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Ravens Offensive Line Brings Bang for the Buck!

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We all know how good the Ravens offensive line is, but how does their financial investment compare to other teams in the league?

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Charles LeClaire-USA TODAY Sports

It is a known fact that the Ravens offensive line was among the best in the league in 2014, which paved the way for a Pro Bowl year for journeyman running back Justin Forsett, and the offense to set team records. Pro Football Focus ranked the unit third overall behind the Philadelphia Eagles and Dallas Cowboys for the season.

However, questions have been raised about the line's sustainability- both guards, Marshal Yanda and Kelechi Osemele are scheduled to become free agents after the season. The team does have some potential in house replacements, with John Urschel looking great in his five starts last season, and the team using a fifth rounder on Robert Myers this year, but both players are top 10 guards based on their play last season, so ideally they would be able to hang on to both of them.

So this raised a question: what is a normal amount to spend on an offensive line- the starters make up 5/22 of the starting players on offense & defense, or almost 23 percent. Players like FB/WR3 and TE require less expenditure, while QB requires much more, plus a team need backups. But on average if you divided the salary cap by the amount of positions, the offensive lines 22% would mean approximately $30 million, which is approximately the investment of the 3 teams which spend the most on their offensive lines.

Here is the breakdown team by team:

Team Cap Allocation

% OF 2015 CAP
1 15 $32,654,593 20.91%
2 13 $29,983,854 20.45%
3 13 $30,787,198 20.27%
4 14 $27,649,855 18.62%
5 14 $29,384,841 18.38%
6 15 $27,412,312 17.98%
7 11 $26,638,368 17.80%
8 15 $24,283,289 16.60%
9 12 $26,795,937 16.56%
10 15 $24,892,280 16.28%
11 13 $24,380,843 16.27%
12 15 $22,367,438 15.41%
13 13 $22,877,528 15.24%
14 13 $23,042,105 15.15%
15 13 $20,981,711 14.51%
16 14 $20,866,477 14.29%
17 13 $23,952,833 14.22%
18 13 $20,952,161 13.83%
19 13 $20,019,571 13.80%
20 16 $20,014,402 13.40%
21 14 $18,433,519 12.85%
22 15 $19,238,171 12.46%
23 13 $16,493,244 11.54%
24 12 $16,686,369 11.49%
25 13 $16,606,676 11.37%
26 14 $16,312,160 11.26%
27 12 $16,119,239 11.19%
28 12 $16,090,085 11.12%
29 12 $15,946,612 10.73%
30 16 $14,884,800 10.19%
31 11 $12,554,484 8.47%
32 11



The Ravens slot in at 12th in the league at $22,367,438 (15.41%), although having 2 players on their rookie contracts helps . With the exception of the Philadelphia Eagles and Cleveland Browns, none of the teams in the top 10 in salary have offensive lines which are among the top 10 PFF Offensive lines. However, none of the teams ranked in the bottom 15 salary by PFF made the top 10 either, except for the Dallas Cowboys and the Pittsburgh Steelers, both of whom are only paying one player big money and have 3 or more players on rookie contracts. Both have invested many high round picks on the O-line: Dallas with 3 recent 1st rounders, and Pittsburgh with 2 1st rounders and 2 2nd rounders.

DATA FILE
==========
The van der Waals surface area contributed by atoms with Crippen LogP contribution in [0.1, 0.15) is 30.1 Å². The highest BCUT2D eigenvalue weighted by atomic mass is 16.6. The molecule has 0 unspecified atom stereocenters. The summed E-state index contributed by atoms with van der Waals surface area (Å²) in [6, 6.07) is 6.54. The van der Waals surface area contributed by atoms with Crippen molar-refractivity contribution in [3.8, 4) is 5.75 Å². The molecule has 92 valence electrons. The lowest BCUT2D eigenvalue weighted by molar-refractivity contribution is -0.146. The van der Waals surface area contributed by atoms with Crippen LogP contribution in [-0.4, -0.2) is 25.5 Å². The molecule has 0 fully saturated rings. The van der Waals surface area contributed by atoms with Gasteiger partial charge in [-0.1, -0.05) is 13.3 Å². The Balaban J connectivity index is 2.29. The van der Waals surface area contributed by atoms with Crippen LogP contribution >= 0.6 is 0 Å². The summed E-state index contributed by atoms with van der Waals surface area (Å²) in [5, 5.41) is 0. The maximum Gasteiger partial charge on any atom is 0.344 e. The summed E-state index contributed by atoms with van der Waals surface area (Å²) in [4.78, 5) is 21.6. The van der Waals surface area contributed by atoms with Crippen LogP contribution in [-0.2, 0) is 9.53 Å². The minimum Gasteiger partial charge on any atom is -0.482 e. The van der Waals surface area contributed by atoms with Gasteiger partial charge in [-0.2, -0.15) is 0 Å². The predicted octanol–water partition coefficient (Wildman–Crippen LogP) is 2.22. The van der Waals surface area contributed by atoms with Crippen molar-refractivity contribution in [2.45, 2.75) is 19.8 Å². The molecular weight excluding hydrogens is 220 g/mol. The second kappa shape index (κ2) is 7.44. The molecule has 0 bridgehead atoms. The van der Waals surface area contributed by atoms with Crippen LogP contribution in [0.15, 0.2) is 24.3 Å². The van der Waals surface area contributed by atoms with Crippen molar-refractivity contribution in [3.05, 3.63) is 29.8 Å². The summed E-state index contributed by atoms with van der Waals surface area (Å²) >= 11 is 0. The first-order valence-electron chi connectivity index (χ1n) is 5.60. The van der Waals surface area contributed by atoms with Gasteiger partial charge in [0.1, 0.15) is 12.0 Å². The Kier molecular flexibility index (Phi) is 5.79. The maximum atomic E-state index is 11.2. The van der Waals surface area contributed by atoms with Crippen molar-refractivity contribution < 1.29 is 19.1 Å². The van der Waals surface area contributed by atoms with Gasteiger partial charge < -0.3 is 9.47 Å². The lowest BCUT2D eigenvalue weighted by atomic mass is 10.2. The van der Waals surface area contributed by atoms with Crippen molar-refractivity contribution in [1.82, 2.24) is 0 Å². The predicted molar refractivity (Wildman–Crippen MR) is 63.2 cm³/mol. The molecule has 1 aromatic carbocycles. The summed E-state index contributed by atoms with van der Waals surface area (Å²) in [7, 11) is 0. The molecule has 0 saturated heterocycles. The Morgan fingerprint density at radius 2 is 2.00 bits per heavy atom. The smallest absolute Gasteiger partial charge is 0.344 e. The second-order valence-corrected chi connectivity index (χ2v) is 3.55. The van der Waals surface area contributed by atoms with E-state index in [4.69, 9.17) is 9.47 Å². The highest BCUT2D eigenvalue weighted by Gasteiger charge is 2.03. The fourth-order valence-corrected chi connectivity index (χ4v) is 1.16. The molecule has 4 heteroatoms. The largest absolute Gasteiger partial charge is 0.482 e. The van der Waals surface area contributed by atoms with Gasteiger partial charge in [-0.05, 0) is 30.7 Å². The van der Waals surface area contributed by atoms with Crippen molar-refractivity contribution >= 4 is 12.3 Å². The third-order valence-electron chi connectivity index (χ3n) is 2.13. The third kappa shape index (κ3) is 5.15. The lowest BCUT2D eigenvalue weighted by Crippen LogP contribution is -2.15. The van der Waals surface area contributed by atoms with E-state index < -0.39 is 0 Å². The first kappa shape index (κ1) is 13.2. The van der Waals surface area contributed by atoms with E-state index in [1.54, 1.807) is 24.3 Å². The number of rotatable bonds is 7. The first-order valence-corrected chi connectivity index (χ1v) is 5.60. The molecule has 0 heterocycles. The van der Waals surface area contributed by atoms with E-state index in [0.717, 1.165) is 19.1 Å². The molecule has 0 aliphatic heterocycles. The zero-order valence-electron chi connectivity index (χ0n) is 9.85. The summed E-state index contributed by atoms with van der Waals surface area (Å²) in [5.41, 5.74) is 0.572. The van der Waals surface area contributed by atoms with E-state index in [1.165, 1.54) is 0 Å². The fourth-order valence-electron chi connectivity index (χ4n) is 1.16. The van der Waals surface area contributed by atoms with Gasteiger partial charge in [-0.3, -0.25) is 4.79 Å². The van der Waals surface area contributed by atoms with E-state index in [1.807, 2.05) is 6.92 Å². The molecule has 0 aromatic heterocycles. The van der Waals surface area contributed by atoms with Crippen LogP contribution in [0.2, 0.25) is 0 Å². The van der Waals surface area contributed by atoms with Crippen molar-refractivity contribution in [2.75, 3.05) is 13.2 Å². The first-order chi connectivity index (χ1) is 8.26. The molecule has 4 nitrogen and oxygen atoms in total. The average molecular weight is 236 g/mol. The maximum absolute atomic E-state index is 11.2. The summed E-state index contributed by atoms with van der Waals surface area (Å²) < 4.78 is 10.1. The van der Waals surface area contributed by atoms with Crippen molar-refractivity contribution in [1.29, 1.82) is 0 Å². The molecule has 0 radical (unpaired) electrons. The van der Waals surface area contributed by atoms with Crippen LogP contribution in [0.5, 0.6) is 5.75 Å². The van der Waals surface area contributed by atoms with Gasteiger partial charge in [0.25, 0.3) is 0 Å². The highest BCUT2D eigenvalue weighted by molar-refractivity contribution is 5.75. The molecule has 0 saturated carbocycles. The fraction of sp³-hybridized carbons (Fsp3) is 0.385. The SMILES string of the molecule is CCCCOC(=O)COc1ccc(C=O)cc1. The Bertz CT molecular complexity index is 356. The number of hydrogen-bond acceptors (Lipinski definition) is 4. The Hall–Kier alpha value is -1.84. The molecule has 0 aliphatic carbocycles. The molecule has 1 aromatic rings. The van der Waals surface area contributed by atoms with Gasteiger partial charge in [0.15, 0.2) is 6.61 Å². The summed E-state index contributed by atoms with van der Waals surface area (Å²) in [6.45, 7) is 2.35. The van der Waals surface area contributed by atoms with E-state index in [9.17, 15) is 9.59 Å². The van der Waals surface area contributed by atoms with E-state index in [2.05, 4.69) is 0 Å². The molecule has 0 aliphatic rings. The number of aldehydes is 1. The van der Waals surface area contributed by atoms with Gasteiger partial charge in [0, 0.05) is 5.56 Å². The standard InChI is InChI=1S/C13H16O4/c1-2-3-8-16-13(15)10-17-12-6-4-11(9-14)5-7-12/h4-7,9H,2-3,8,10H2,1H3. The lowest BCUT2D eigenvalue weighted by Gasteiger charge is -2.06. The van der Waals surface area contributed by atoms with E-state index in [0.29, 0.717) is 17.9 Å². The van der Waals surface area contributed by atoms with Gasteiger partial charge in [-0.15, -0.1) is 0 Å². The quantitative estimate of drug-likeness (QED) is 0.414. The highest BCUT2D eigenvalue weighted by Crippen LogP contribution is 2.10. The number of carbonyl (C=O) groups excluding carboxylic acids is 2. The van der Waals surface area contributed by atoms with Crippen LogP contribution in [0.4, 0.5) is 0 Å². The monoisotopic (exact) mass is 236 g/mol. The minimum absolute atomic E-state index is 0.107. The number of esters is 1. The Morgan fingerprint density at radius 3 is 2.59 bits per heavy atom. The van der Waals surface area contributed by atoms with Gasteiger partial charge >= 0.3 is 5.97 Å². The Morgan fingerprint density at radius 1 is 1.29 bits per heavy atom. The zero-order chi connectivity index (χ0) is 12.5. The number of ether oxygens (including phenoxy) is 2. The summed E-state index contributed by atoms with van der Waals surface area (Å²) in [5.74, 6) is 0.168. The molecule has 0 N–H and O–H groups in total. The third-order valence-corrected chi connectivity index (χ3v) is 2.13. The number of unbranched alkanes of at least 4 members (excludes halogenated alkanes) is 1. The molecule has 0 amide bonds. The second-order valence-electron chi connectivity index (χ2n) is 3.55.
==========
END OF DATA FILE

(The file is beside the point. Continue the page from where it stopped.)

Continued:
By contrast, the Ravens have 1 2nd rounder, and a first rounder who they did not draft on the whole line. In fact, the offensive line is a testament to just how great the Ravens front office and coaching staff is:

Marshal Yanda- 3rd rounder

Kelechi Osemele- late 2nd rounder

Rick Wagner- 5th rounder

Jeremy Zuttah- traded for a 5th rounder (drafted 4th round)

Eugene Monroe- traded for 4th and 5th rounders (drafted top 10)

John Urschel- 5th rounder

James Hurst- Undrafted Rookie Free Agent

Myers- 5th rounder

They have spent 1st rounders at the position, we just haven’t held onto them: Grubbs and Oher, both of them were over 5 years ago. Grubbs was let go under the 80/20 rule, and hasn't looked particularly good since he left except for 1 year. And Oher was mediocre and got grossly overpaid, him being cut after 1 year is the biggest proof.


7 of the top 10 teams in offensive line salary were between the 9th and 17th highest in salary, 14.29-16.56% of the cap- middle of the pack. The only exceptions were the aforementioned Eagles, Steelers, and Cowboys. Ironically, the Eagles were known as the team who developed late rounders into high level starters on the offensive line under Castillo, so it is strange to see them at the top of the salary list. Clearly the way to build a team is to be judicial with who you spend money, without skimping on the always important unit. The Ravens have clearly done so, cutting ties with players like Oher and Grubb rather than pay more than they were worth.

In addition the Ravens managed to build a top unit through mid round draft picks and trading mid round picks, so besides the average financial expenditure, they have not invested a large amount of draft capital especially in the middle rounds. The Ravens definitely get bang for their buck on the offensive line, in every single way!